For many readers whose travel reading is limited to the Sunday supplements and the occasional ex-pat offering like Driving over lemons, this may not be the kind of book for taking to the beach or reading in snatches before falling asleep. But for those who want to get beneath the skin of a nation, its people and its history as seen by a couple of young inexperienced teachers who were hungry for contact with all around them and, in the case of the author, was also on the cusp of a writing career as a poet, Threading a Dream will be an intriguing read, and well worth the effort.
This semi-autobiographical novel has the most unusual structure of being a dramatic monologue, between the protagonist Changez and his non-speaking American listener, whom he met in a Lahore tea house. Changez recounts his own story, that of a Pakistani from an impoverished upper middle class background who goes to the USA to study at Princeton University. His degree takes him on a meteoric career with a company that assesses the marketable value of businesses before they are taken over, but his life comes crashing down in the wake of 9/11, when all American citizens of his skin colour become immediate suspects of being collaborators, and his failed love affair with Erica leaves him in emotional turmoil.
He walks away from his high-flying career and returns to Lahore, where a reassessment of his own loyalties to family and country drives him to reconfigure his own national identity, and begin to look critically at American involvement in his own country’s affairs. At the outset of his career in New York, he was asked by a co-worker where he would like to be in 25 years time, to which he answered: ‘a dictator of a fundamentalist Islamic state’. His answer may have been intended as a joke, but his quiet admiration for what the 9/11 attackers had achieved adds an edge to our assessment of the real character of this apparently pro-American Pakistani.
I suspect readers will be deeply divided about the merits of this type of fiction, but it certainly held my attention throughout, and the fact it has been translated into 25 languages and has been shortlisted for numerous literary prizes (including the Booker prize) is, perhaps, testament to it literary value.
A truly absorbing and moving first hand account of an idyllic holiday in the Masai Mara that suddenly turned into something of tragic proportions. Judith (Jude) and her husband, David, had spent a perfect week on safari in the Masai Mara in 2013, followed by the anticipation of a relaxing beach holiday just 40km south of the Somali border. The remoteness of this picturesque beach engendered both its beauty and its danger, and Jude felt uneasy about its deserted tranquillity from the outset. With good reason because, on the first night, they were awoken by intruders, David struggled with one of them, and Jude was roughly dragged off to a skiff, thrown on top of a pile of fuel cans, and taken off on a long journey, to be kept prisoner as a hostage for over six months in Somalia.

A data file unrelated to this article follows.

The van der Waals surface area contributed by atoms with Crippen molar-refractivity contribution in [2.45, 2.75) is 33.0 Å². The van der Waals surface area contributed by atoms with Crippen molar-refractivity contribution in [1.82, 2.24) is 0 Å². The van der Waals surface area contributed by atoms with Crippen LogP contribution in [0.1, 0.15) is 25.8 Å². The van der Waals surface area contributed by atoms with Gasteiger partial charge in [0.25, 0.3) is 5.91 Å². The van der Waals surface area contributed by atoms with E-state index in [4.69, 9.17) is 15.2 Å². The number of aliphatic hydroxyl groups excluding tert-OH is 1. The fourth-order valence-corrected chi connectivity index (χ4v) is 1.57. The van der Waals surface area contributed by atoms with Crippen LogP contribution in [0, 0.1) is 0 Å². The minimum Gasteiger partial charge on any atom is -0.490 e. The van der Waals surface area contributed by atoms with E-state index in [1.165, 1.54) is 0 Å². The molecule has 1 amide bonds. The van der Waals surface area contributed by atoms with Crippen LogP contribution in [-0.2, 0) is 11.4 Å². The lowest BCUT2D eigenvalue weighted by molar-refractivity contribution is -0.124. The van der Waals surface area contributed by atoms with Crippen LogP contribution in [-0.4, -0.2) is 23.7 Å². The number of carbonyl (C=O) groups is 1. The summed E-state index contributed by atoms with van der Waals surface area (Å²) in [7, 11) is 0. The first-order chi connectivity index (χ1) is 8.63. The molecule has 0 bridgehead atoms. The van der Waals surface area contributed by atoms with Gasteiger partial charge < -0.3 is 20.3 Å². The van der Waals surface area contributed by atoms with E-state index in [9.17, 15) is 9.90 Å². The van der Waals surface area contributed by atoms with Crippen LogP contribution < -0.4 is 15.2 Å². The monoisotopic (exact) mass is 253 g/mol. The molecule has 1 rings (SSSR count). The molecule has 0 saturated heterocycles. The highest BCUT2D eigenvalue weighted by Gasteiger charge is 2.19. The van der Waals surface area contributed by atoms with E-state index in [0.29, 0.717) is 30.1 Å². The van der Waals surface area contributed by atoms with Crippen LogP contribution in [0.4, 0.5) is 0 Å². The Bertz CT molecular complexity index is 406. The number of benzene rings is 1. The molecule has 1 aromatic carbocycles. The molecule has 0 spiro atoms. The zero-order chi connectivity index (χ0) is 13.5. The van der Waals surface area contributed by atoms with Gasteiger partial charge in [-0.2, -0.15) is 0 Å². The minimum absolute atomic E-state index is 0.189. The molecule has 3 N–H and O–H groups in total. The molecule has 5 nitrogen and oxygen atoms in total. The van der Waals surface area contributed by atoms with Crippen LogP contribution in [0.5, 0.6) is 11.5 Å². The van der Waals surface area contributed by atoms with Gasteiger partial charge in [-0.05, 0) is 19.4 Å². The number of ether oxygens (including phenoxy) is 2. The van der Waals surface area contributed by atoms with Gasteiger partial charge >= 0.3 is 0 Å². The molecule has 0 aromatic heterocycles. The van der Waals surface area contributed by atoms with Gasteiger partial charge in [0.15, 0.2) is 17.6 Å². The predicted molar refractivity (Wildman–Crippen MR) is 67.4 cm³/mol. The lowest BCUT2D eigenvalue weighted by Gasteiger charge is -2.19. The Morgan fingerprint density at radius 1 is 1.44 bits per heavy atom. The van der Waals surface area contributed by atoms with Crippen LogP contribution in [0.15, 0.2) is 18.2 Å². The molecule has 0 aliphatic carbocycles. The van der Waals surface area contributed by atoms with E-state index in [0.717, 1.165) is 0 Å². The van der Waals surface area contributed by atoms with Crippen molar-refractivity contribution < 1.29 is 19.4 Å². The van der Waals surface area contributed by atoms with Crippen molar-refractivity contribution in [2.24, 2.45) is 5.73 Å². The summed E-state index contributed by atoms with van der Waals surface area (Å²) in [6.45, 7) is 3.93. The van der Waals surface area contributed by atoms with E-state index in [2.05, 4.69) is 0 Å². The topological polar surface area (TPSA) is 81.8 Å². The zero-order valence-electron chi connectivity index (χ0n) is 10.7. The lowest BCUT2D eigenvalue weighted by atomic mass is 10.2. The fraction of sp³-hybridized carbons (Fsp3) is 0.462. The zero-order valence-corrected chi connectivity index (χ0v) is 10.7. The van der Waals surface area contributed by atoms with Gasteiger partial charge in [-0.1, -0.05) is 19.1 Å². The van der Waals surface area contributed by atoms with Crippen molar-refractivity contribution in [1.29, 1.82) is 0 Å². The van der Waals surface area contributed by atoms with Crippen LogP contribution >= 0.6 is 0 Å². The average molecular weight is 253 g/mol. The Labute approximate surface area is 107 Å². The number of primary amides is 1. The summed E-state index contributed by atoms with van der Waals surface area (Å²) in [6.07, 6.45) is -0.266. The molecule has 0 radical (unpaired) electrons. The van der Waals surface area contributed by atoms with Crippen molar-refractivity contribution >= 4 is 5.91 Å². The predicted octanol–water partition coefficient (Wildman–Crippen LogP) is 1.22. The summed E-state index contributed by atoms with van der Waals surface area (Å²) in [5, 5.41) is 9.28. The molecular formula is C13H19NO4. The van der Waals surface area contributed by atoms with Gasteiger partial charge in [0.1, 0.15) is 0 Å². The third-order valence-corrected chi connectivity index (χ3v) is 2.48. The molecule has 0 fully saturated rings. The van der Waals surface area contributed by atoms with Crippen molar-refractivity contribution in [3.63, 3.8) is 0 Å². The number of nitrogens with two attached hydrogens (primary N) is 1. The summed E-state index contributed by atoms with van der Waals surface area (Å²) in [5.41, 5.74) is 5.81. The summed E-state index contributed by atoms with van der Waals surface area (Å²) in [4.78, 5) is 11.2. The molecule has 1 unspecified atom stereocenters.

What she didn’t know for several weeks was the fate of her husband. She had fondly believed he was still alive and in the process of negotiating her release. She discovered, however, during the first phone call with her son, Ollie, that David had not ‘survived his injuries’. He had, in fact, been shot. What had already been a very difficult experience for Jude turned into something so painful that she wasn’t sure that she could survive.
This memoir is a very well written account of her six months in captivity, of the relationships she struck up with her captors, of her methods of survival, of the notes she kept (which were destroyed by her captors), and of the hourly pacing around her small room to help keep herself physically and mentally fit…….hence the title ‘A long walk home’. A remarkable lady and a remarkable story.
David Sore came to my attention during a BBC documentary about the Raleigh Cycle company a few weeks ago. I grabbed my phone as I was watching, logged onto my local library service, and found he had written a book about his cycle journey around the world, on his modified Raleigh bicycle, in the 1960s. At the age of 25, he began a journey of nearly four years, riding 35,000 miles through 21 countries, and his volume A journey round the world: a cycling memoir is his record of that journey.